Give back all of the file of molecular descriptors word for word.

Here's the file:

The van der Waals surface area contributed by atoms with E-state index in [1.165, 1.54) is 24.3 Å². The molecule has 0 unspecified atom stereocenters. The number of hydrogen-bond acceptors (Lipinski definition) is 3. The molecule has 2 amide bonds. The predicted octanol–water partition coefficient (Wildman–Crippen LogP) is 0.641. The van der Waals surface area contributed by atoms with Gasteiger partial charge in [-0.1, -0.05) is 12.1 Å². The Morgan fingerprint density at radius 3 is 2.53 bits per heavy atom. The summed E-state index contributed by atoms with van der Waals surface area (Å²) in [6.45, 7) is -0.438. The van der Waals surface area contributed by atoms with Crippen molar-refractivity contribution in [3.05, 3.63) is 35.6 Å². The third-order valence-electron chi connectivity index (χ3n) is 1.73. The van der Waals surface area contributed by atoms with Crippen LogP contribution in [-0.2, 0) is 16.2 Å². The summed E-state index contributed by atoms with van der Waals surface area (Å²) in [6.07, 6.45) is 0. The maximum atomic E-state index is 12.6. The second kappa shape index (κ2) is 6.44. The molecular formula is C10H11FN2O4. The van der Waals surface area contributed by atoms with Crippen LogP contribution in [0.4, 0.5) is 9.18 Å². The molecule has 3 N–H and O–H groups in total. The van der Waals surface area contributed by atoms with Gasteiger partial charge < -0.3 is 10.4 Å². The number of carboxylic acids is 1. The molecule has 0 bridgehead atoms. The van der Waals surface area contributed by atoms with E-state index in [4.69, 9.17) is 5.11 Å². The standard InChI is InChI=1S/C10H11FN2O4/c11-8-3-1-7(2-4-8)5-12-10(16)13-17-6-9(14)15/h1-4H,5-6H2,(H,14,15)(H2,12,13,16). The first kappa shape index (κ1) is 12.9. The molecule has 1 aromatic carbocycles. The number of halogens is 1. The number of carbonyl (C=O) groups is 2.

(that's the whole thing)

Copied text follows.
The van der Waals surface area contributed by atoms with E-state index in [1.165, 1.54) is 24.3 Å². The molecule has 0 unspecified atom stereocenters. The number of hydrogen-bond acceptors (Lipinski definition) is 3. The molecule has 2 amide bonds. The predicted octanol–water partition coefficient (Wildman–Crippen LogP) is 0.641. The van der Waals surface area contributed by atoms with Gasteiger partial charge in [-0.1, -0.05) is 12.1 Å². The Morgan fingerprint density at radius 3 is 2.53 bits per heavy atom. The summed E-state index contributed by atoms with van der Waals surface area (Å²) in [6.45, 7) is -0.438. The van der Waals surface area contributed by atoms with Crippen molar-refractivity contribution in [3.05, 3.63) is 35.6 Å². The third-order valence-electron chi connectivity index (χ3n) is 1.73. The van der Waals surface area contributed by atoms with Crippen LogP contribution in [-0.2, 0) is 16.2 Å². The summed E-state index contributed by atoms with van der Waals surface area (Å²) in [6.07, 6.45) is 0. The maximum atomic E-state index is 12.6. The second kappa shape index (κ2) is 6.44. The molecular formula is C10H11FN2O4. The van der Waals surface area contributed by atoms with Crippen LogP contribution in [0.4, 0.5) is 9.18 Å². The molecule has 3 N–H and O–H groups in total. The van der Waals surface area contributed by atoms with Gasteiger partial charge < -0.3 is 10.4 Å². The number of carboxylic acids is 1. The molecule has 0 bridgehead atoms. The van der Waals surface area contributed by atoms with E-state index in [4.69, 9.17) is 5.11 Å². The standard InChI is InChI=1S/C10H11FN2O4/c11-8-3-1-7(2-4-8)5-12-10(16)13-17-6-9(14)15/h1-4H,5-6H2,(H,14,15)(H2,12,13,16). The first kappa shape index (κ1) is 12.9. The molecule has 1 aromatic carbocycles. The number of halogens is 1. The number of carbonyl (C=O) groups is 2.